Nation/World


Gu Leans Toward Layoffs To Cut Budget Enrollment Drop-Off Could Force Move; School Delays Hiring Of New President

FRIDAY, MARCH 27, 1998

Gonzaga University likely will lay off employees to balance its budget next year, acting President Harry Sladich said Thursday.

The university also will delay hiring a new Jesuit president until May at the earliest. That will give the 30-member board of trustees time to evaluate a new slate of finalists after at least one candidate dropped out.

“It’s hardly a crisis situation,” Sladich said. “We just have to start rowing the boat differently.”

But unless an unexpected number of new students - or a major unrestricted donation - materializes next fall, the university will need to trim its sails with a $1.5 million budget cut.

The board will consider several options for making cuts at its April 17 annual meeting, but administrators believe that reducing the payroll will be necessary.

Sladich said employment at Gonzaga likely will be reduced through attrition or layoffs. Exact numbers won’t be known until the board approves the 1998-99 budget.

The 111-year-old university issues paychecks totaling $29 million each year, or 45 percent of its $65 million operating budget. It has 800 employees.

Gonzaga’s $1.5 million shortfall is the difference between revenues generated from student tuition and the university’s endowment and the rising cost of operating the private Catholic school on the north bank of the Spokane River.

While Gonzaga has spent millions in recent years to modernize the campus with Internet connections, private apartments, a new art museum and new library - and even a Taco Bell cafe - enrollment has slipped.

Gonzaga had about 4,500 students last fall, down 200 since 1994.

Sladich said the number of students accepted for fall 1998 is higher than at the same time last year, meaning enrollment could rebound. But officials are unwilling to risk breaking a 22-year string of no deficits with a spend-and-pray budget plan.

“We could balance the budget if we wanted to tap the reserves, but does it make more sense to use the reserves for something else?” asked Charles Murphy, vice president for finance.

Faculty earlier this month were upset when Murphy suggested that salaries might be frozen for a second consecutive year at a time when Gonzaga is preparing to build a $22 million law school and is sitting on a growing, $75 million endowment.

Some teachers suggested hiring a lawyer and forming a union to protect their jobs and enforce administrators’ past promises for better pay.

Ron Large, president of the Faculty Assembly, said members have cooled off after receiving assurances from Murphy that they would have a voice in deciding how the university cuts its budget.

“It’s been a trying time for all of us,” said Large, an associate professor of religion. “But we’re still here doing our job on a day-to-day basis, and I don’t think any of this has had a significant effect on our ability to educate students.”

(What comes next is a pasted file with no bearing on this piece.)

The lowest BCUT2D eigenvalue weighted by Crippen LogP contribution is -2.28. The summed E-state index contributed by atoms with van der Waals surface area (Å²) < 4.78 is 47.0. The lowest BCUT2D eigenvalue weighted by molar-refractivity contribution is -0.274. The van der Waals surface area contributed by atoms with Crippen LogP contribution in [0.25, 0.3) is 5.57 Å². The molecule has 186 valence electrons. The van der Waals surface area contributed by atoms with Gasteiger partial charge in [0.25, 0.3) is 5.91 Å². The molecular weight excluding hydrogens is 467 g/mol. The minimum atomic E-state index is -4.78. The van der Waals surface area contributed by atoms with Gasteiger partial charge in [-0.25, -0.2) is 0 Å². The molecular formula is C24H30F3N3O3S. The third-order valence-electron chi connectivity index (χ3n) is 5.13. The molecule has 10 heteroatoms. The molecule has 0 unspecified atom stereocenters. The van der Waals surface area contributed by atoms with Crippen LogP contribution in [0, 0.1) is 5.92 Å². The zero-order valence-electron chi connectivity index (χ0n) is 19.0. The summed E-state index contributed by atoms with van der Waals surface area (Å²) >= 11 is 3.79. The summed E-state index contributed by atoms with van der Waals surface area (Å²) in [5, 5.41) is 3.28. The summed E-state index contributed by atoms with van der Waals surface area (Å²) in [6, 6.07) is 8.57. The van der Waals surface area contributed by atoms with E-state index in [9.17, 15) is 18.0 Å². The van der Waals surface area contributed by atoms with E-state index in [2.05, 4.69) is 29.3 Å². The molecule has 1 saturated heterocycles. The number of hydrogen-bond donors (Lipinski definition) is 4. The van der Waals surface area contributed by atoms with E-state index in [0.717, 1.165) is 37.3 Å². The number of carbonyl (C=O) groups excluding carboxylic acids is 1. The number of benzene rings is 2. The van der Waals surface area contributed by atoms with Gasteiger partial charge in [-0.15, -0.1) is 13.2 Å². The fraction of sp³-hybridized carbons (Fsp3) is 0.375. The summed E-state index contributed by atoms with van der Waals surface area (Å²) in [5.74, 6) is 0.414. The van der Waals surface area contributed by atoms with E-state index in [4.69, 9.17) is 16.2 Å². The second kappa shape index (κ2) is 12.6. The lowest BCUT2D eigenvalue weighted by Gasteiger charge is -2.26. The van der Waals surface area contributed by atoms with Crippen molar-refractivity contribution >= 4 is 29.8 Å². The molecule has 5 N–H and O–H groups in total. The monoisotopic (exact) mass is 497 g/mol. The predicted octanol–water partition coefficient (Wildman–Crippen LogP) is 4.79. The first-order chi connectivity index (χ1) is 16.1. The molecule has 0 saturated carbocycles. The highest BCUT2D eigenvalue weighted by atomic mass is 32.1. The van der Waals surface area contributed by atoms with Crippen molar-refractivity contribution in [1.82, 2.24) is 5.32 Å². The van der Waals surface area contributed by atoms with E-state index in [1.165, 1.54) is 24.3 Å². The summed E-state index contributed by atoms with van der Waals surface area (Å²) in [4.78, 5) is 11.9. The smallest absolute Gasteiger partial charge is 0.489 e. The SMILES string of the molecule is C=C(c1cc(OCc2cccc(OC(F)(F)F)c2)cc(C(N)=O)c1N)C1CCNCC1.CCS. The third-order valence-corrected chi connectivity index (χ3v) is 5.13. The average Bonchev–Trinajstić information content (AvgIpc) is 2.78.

The law school, Murphy said, is a money maker. It annually contributes $1.3 million to Gonzaga’s general fund.

Delaying construction of the building could jeopardize the law school’s accreditation status with two national review boards, Murphy said. Gonzaga had promised the accreditation boards that the school would begin upgrading facilities this summer.

Administrators also are proposing to increase the rate at which they tap the endowment - from 2.9 percent to 5 percent annually. That could inject an additional $1 million or more into the operating budget.

Sladich said Gonzaga suffers from recruitment problems similar to other private institutions. With annual undergraduate tuition expected to jump to $15,960 next year, Gonzaga risks pricing itself so high that it must take money out of its accounts to subsidize tuition to attract students.

That’s begun to happen. Nine out of 10 of Gonzaga’s 550-member freshmen class received some financial aid this year, Murphy said. On average, Gonzaga subsidized each of the 489 students with $6,000 in tuition discounts.

Gonzaga spends $11 million of its operating budget to attract eligible students with tuition discounts.

“That’s higher than we would like,” Sladich said.

The board has blocked attempts by the administration to pass on rising costs to students by holding tuition hikes to the lowest level in 20 years, university spokesman Dale Goodwin said.

The other key issue facing the board is Gonzaga’s leadership. The board had hoped to announce Gonzaga’s 25th president at its April meeting, Sladich said, but at least one finalist has dropped out, forcing the board to interview others.

Because Gonzaga is owned by the Society of Jesus, the president must come from the Jesuit order.

Three finalists are vying for the post vacated one year ago when the board ousted the Rev. Edward Glynn for undisclosed reasons.

University employees speculate that the departure of Glynn scared off some candidates. Sladich said change simply takes time.

“It’s not easy to the turn the university ship around,” he said. “Sometimes it takes a couple of years.”

, DataTimes


 

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